The Ratio

28 May 2022

If you find yourself needing to entertain small (or indeed not-so-small) children, it’s useful to know that there are a few things that almost always provide delight vastly out of proportion to their cost. Bubbles, balloons, face paints. Playing with technology is typically an expensive hobby, but here too there are exceptions. In particular (and I’m far from the first to make this observation), microcontroller kits offer a stupendous ratio of money to fun.

In some ways, with their limited capabilities but openness to tinkering, they feel a lot like the home microcomputers of the 80s. However, those were still relatively expensive — even the famously cheap ZX Spectrum was comparable to a decent iPad or Xbox today1. In contrast, the Rapsberry Pi Pico starts at £3.90, literally a hundred times cheaper. If you fry it by wiring it up wrong, or want to permanently embed it into a project, no problem — just get another. This removes a big obstacle to messing around.

Another obstacle has traditionally been the accidental complexity of working with them, but no more. The Maker community and the companies around it — Arduino, Adafruit and many others — have done fantastic work on the tools and development environments, vastly reducing the distance between having an idea and seeing it work. For me, the apotheosis of this (so far, at least) is CircuitPython (and the closely related MicroPython):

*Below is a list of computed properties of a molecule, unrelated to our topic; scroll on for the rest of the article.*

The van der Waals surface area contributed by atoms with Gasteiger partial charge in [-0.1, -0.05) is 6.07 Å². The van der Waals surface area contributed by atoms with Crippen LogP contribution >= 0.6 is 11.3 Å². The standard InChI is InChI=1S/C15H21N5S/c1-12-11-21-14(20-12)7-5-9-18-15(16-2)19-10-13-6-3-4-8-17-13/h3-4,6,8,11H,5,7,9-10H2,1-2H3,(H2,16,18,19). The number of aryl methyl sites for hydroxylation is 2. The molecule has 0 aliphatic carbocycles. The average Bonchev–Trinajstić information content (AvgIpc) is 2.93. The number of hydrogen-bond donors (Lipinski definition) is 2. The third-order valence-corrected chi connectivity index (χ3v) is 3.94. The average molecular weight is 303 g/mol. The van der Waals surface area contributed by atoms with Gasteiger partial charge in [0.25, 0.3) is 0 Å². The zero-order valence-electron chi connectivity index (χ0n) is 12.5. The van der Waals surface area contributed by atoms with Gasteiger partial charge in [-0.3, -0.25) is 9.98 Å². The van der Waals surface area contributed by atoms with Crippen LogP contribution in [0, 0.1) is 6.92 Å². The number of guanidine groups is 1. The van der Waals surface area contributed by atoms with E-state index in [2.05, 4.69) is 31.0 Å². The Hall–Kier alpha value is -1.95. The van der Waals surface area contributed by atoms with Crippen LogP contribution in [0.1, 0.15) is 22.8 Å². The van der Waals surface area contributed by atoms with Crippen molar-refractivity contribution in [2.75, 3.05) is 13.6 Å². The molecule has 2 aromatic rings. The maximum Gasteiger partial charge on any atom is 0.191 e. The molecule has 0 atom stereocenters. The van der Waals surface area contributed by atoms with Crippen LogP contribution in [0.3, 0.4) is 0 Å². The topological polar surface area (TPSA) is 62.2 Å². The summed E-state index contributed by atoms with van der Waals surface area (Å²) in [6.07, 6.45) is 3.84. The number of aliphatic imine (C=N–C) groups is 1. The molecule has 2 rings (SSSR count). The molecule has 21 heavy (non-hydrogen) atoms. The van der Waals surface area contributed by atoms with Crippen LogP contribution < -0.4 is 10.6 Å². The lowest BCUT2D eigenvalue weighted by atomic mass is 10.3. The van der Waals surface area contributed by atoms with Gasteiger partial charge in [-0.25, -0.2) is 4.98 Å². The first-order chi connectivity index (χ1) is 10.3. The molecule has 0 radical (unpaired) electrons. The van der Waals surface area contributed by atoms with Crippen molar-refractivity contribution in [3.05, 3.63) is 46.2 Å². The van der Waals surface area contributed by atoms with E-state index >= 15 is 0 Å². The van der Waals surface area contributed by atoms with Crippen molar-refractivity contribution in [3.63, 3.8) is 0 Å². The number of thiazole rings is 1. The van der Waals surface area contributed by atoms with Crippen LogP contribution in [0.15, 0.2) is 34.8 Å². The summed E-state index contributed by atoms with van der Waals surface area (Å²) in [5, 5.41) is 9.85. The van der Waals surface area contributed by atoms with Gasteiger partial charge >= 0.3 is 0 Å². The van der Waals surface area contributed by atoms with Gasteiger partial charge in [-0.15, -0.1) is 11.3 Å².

1. Plug your development board in via USB, and you’ll see a drive containing a file called code.py
  2. Edit that file and save the changes
  3. There is no step 3

Removing all of the tooling complexity makes coding for hardware as easy making stuff appear on the screen, and bridges the gap between the two. For someone who’s always been on the virtual side of that fence (even while writing tools for the physical side), it’s a refreshing expansion of horizons.

My only regret is that I’m late to the party. The girls and I have played around with BBC micro:bits and the Meowbit, and done a bit of GPIO stuff with the Raspberry Pi, but the real gateway for me was my recent interesting in keyboards. Now, though, I’m hooked, and if you enjoy messing around with code I strongly suggest you follow my lead and give it a go. After all, what have you got to lose? It’s cheaper than a pack of balloons.

  1. The ZX Spectrum was £125 when it launched in 1982, equivalent to about £500 today. At time of writing, an Xbox Series X is £450 (if you can get one), and a 64GB iPad Air is £569. [back]

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